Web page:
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The concert queueing game: to wait or to be late

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Stochastic Processes in Communication Sciences

We introduce the concert (or cafeteria) queueing problem: A finite but large number of customers arrive into a queueing system that starts service at a specified opening time. Each customer is free to choose her arrival time (before or after opening time), and is interested in early service completion with minimal wait. These goals are captured by a cost function which is additive and linear in the waiting time and service completion time, with coefficients that may be class dependent. We analyze the system in the many-customer asymptotic regime and develop a fluid limit for the resulting queueing system. We consider a fluid model of this system, which is motivated as the fluid-scale limit of the stochastic system. In the fluid setting, we explicitly identify the unique Nash-equilibrium arrival profile for each class of customers. Our structural results imply that, in equilibrium, the arrival rate is increasing up until the closing time where all customers are served. Furthermore, the waiting queue is maximal at the opening time, and monotonically decreases thereafter. In the simple single class setting, we show that the price of anarchy (PoA, the efficiency loss relative to the socially optimal solution) is exactly two, while in the multi-class setting we develop tight upper and lower bounds on the PoA. In addition, we consider several mechanisms that may be used to reduce the PoA. The proposed model may explain queueing phenomena in diverse settings that involve a pre-assigned opening time.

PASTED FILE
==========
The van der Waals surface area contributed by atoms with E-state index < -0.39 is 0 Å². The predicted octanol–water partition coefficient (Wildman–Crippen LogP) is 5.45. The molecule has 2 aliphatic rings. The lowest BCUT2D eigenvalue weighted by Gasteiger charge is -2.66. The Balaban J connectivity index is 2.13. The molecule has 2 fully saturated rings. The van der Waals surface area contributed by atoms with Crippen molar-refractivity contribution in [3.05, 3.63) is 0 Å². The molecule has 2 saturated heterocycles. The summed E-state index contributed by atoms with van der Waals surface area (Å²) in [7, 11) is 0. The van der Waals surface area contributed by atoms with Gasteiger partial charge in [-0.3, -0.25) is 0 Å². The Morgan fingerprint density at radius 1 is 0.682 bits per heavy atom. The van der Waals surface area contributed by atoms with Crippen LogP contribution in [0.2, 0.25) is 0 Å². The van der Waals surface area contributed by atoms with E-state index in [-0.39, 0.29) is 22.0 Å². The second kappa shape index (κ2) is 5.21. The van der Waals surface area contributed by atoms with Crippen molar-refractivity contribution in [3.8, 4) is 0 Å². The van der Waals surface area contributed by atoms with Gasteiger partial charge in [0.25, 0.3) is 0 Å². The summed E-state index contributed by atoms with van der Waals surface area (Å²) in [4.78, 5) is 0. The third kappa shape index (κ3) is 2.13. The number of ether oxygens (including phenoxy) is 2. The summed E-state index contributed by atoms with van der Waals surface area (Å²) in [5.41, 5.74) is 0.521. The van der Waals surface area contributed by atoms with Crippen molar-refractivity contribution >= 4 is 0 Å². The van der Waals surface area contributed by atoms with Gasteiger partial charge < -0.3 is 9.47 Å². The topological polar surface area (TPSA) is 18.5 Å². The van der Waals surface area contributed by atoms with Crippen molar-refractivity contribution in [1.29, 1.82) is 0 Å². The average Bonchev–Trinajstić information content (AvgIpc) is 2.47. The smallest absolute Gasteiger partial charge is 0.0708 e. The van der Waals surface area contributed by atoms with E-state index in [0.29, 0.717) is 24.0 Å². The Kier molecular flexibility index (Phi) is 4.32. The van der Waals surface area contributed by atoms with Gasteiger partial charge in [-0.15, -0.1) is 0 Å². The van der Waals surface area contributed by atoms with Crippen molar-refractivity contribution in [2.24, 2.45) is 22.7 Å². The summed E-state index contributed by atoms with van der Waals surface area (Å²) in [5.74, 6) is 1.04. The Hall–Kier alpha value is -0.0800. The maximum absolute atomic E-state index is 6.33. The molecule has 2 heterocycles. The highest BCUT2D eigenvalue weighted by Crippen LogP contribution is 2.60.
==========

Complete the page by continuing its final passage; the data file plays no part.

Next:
This talk is part of the Isaac Newton Institute Seminar Series series.

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